In minor keys we find the same functions as in major keys. This table shows the type of chords found in each key:
|Major Key||Minor Key|
|I||Major chord||Minor Chord|
|IV||Major chord||Minor Chord|
|V||Major chord||Major chord1|
|II||Minor Chord||Diminished chord|
|VII||Diminished chord||Diminished chord2|
(1) The V degree is normally a minor chord. But we need a major chord in order to have the dominant function. That is why we commonly alter the VII degree of the minor natural scale. This scale is known as the minor harmonic scale (see The Minor Scale).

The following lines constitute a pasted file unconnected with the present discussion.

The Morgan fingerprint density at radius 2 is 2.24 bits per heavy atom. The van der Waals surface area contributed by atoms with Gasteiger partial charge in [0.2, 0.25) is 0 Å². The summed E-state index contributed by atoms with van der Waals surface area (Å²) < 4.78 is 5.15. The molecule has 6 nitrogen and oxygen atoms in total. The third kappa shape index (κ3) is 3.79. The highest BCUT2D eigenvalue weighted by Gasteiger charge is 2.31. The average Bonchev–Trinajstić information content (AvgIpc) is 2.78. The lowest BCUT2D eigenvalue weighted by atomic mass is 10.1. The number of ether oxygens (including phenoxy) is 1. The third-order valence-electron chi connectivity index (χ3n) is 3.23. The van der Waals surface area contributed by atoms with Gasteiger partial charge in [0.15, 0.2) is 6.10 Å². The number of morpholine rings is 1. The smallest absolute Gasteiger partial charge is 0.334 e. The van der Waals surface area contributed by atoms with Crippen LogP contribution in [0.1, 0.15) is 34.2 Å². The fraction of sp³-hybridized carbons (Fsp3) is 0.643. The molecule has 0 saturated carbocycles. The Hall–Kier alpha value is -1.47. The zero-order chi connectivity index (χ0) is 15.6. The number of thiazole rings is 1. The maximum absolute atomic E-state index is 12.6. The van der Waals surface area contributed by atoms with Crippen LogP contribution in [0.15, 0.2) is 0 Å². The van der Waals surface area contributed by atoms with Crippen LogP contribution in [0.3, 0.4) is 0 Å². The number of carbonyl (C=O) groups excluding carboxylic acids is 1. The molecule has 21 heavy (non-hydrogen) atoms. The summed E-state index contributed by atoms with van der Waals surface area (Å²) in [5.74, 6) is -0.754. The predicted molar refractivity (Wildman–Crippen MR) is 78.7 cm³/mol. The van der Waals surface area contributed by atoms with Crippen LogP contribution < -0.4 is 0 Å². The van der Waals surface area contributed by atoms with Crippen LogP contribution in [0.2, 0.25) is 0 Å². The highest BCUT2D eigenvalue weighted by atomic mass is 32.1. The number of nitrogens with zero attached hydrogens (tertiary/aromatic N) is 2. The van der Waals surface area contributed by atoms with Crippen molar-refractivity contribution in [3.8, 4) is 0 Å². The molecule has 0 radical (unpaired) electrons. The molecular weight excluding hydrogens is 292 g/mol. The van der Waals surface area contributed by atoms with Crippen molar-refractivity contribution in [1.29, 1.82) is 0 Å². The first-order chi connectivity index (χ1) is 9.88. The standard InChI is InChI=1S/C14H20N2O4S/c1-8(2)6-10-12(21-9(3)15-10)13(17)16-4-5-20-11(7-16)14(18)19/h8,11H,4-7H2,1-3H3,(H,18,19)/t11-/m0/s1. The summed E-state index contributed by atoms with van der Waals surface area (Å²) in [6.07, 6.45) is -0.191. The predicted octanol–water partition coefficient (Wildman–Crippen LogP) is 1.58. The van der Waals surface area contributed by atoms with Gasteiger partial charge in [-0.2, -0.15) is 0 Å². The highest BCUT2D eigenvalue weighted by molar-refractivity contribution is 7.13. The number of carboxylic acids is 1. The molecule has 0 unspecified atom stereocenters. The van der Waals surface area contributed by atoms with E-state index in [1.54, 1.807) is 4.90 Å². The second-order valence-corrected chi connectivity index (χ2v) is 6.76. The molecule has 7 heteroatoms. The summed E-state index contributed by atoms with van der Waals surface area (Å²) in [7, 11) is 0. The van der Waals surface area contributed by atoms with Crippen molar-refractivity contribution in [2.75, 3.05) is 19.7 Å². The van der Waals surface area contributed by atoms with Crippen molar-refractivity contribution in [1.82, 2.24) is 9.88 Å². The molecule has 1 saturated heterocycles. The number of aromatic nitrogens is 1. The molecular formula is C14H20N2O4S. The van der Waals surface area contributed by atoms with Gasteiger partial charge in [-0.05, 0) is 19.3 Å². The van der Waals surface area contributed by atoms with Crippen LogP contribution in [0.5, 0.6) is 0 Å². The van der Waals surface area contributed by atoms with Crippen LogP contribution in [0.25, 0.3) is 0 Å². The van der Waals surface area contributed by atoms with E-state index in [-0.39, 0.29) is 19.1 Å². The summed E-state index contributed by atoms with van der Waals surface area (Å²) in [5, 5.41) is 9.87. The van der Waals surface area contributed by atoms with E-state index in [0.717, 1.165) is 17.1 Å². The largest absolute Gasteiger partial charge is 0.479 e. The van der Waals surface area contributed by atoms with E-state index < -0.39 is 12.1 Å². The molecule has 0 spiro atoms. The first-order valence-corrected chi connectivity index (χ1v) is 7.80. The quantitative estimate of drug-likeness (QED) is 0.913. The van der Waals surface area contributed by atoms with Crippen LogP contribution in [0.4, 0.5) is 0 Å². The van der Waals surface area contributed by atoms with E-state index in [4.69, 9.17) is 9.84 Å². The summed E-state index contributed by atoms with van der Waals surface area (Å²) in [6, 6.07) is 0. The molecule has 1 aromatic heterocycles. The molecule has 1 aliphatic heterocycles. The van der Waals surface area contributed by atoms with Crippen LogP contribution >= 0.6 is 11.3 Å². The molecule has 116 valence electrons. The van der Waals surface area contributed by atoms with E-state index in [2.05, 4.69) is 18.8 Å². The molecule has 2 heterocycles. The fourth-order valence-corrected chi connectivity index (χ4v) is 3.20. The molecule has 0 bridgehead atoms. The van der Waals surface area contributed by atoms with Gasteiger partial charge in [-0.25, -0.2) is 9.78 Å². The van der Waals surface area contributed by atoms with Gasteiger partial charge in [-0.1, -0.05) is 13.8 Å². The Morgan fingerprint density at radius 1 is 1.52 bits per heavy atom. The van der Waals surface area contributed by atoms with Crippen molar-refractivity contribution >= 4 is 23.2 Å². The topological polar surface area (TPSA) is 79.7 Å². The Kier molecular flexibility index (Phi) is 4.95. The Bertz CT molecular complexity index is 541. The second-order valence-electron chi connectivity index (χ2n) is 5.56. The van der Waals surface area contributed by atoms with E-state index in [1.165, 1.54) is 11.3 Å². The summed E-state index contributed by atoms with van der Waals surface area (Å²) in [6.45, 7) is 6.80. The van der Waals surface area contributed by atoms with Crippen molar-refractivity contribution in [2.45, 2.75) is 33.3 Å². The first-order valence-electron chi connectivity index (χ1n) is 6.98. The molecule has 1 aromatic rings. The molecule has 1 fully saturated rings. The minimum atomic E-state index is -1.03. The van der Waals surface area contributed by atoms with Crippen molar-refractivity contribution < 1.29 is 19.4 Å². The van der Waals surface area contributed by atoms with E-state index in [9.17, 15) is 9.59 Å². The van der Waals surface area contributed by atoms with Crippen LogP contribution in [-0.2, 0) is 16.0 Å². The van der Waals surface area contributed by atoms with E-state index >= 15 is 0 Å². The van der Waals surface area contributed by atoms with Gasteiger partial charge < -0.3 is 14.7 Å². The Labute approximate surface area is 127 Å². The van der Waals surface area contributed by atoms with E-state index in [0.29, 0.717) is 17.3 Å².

(2) As in the dominant chord, we need to build this chord over the altered VII degree (minor harmonic scale) if we want the chord to have a dominant function.
Listen to the first phrase of Beethoven's Sonata op. 49 no. 1 in G Minor as an example of harmonic functions in minor keys. Note the use of F#, the VII degree of the G minor harmonic scale. The F# is needed to create the dominant function on V and VII degree chords: